I Just Called to Say I Love You (or, if you prefer, That's What Friends Are For):” Many, many people will be reaching out to you offering help and support. Let them. Both sides will be the better for it.

Major announcements like this tend to refocus national attention on kidney issues and transplantation, and that rising tide lifts all hopes. I know I join millions of music lovers worldwide in praying for a successful September transplant that goes off as scheduled, and for Wonder’s complete return to health.

Kristen Jordan Shamus, health reporter for the Detroit Free Press, penned an extremely detailed and informative article this week, interviewing Dr. Jason Denny of the Center for Living Donation at Henry Ford Health System about what Stevie has to look forward to following surgery and facts about transplantation in general. 

Monday, May 27, 2019

I Guess I'm 'Distinguished' Now. And No, I Can't Believe It Either

A Life Moment I Will Never Forget: Receiving the 2019 Distinguished Alumni Award from Hope College.
Have you ever caught yourself dying to know who you'll see in Heaven? 

(No pun intended.) 

Most folks expect their parents to be there, I suppose, unless they were abominable human beings. But imagine you've finally made it to the Promised Land, strolling around the indescribably gorgeous landscape, when suddenly you look up in disbelief.

"Whoa –YOU made it?" you exclaim. "Ohmigosh! I totally did not see that coming."

That's the exact feeling I have had since last November, when I was notified by telephone that I was one of two recipients of the 2019 Hope College Distinguished Alumni Award, until the night of April 27 when I received the award in a dinner ceremony during my alma mater's Alumni Weekend.

The Distinguished Alumni Award is the highest honor that Hope, a Christian liberal arts college in Holland, Mich., where I matriculated nearly a half-century ago, can bestow on its graduates. As a former member of the college's Alumni Association Board of Directors, which selects the recipients, I was deeply involved for several years in the discussions over who should receive this accolade.

We debated over the credentials of acclaimed theologians, life-changing scientists, barons of business. My 2019 co-recipient, Doug Van Wieren, Ph.D., is a research fellow at Harvard, founded a school of science and technology in Bosnia, and currently serves as a site engineer for Google.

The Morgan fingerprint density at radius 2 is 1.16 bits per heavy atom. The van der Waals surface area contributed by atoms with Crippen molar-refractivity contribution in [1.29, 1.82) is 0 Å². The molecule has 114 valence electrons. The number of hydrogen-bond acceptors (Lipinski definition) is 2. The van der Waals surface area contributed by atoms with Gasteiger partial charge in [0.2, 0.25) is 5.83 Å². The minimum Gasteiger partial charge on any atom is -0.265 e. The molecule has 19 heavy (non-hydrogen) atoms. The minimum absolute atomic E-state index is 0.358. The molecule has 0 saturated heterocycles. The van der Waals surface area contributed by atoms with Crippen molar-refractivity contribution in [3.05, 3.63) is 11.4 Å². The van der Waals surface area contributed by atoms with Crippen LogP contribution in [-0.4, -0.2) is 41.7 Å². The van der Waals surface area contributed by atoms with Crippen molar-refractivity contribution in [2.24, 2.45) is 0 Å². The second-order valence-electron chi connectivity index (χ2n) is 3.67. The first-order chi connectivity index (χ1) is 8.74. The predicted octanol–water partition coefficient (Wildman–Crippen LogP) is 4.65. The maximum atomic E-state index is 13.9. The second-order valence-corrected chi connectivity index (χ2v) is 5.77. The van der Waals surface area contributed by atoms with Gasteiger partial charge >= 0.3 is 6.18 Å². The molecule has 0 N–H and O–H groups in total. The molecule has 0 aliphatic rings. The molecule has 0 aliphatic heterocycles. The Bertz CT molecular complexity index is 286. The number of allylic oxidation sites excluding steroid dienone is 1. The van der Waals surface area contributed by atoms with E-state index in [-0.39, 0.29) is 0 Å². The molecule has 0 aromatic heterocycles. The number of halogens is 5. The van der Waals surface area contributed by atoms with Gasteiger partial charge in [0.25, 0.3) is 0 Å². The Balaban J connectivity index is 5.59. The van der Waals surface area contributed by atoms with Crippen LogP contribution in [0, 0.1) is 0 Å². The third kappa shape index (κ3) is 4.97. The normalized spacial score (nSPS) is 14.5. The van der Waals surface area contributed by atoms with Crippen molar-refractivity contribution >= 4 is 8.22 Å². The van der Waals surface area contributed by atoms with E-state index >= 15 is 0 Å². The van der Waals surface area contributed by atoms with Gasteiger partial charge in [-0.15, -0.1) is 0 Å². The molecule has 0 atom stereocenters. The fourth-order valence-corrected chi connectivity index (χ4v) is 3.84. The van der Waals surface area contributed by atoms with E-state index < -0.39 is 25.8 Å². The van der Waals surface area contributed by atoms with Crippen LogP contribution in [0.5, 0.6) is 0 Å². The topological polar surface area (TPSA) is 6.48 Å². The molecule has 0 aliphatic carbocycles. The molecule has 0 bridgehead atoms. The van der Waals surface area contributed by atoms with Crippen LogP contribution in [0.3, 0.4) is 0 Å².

Me? I can use Google.

After numerous calls and artful questions (I am a old reporter, after all), I eventually came to learn I was selected for a number of reasons: my long career as a journalist and author; my devoted support for and involvement with Hope College; and my commitment to kidney disease issues and organ donor awareness following my 2011 kidney transplant.
Hope Calls Me 'Jimmy Mack!' How Touching!

The official criteria, as set forth by the Alumni Association, includes


• Contributions to society through volunteerism
• Achievements within a profession, and
• Active involvement with the college

Well, well, well. I initially thought "distinguished" was just another word for "old," but the vast majority of old Hope grads don't have one of these, so I am deeply appreciative.

Rarely have I felt the love in any room more than I did that April evening in the college's Haworth Inn ballroom. My birth sister and brother, Jacqui and Lionel, both attended the affair with their families. (I was adopted weeks after being born.) More than a dozen members of my campus fraternity Phi Kappa Alpha, the Cosmopolitan Fraternity, came from as far away as San Diego and Maine to show their support. As Joel (Beeker) Slager, my era's frat president, wrote me, "We have to be there, Jimmy Mack. You know our fraternity. This doesn't happen to a Cosmo every day."

I had to chuckle inside while board member Scott Watson introduced me. "I've been on campus most of this week, and all I've heard about is 'Jimmy Mack,'" he said. "One person told me, 'Don't try to be funny when you introduce him. He will be funnier."

No pressure there.

May I let you in on a secret? I was scared you-know-what-less in the minutes before rising to accept the award. Terrified. 

Now, fear of public speaking is a highly unusual emotion for me, a onetime standup comedian, professional communicator and ordained wedding officiant who performs more than 25 marriages a year. But in those instances, I generally don't know the people I'm speaking to. It's a sea of faceless images, often in the dark. 

This night I knew at least three-quarters of the men and women in that ballroom personally. Together they comprised virtually the entire sweep of my life, they were very dear to me, and the lights were up full. I think I was Hoperventilating.

I don't believe my jitters were obvious. In fact, I felt kind of bad for Dr. Van Wieren, who followed me to the podium. He should have gone first. I had been practicing my acceptance speech in my head since the day I received the announcement, I'm a big ham at heart, and once I took the microphone my entertainer genes went into overdrive. 
My Cosmo Brothers Rallied From Coast to Coast. I Was Overwhelmed!

When I finished, my brother Lionel looked at me with mild astonishment. "Jimmy, I did not know you could sell it like that!" he exclaimed.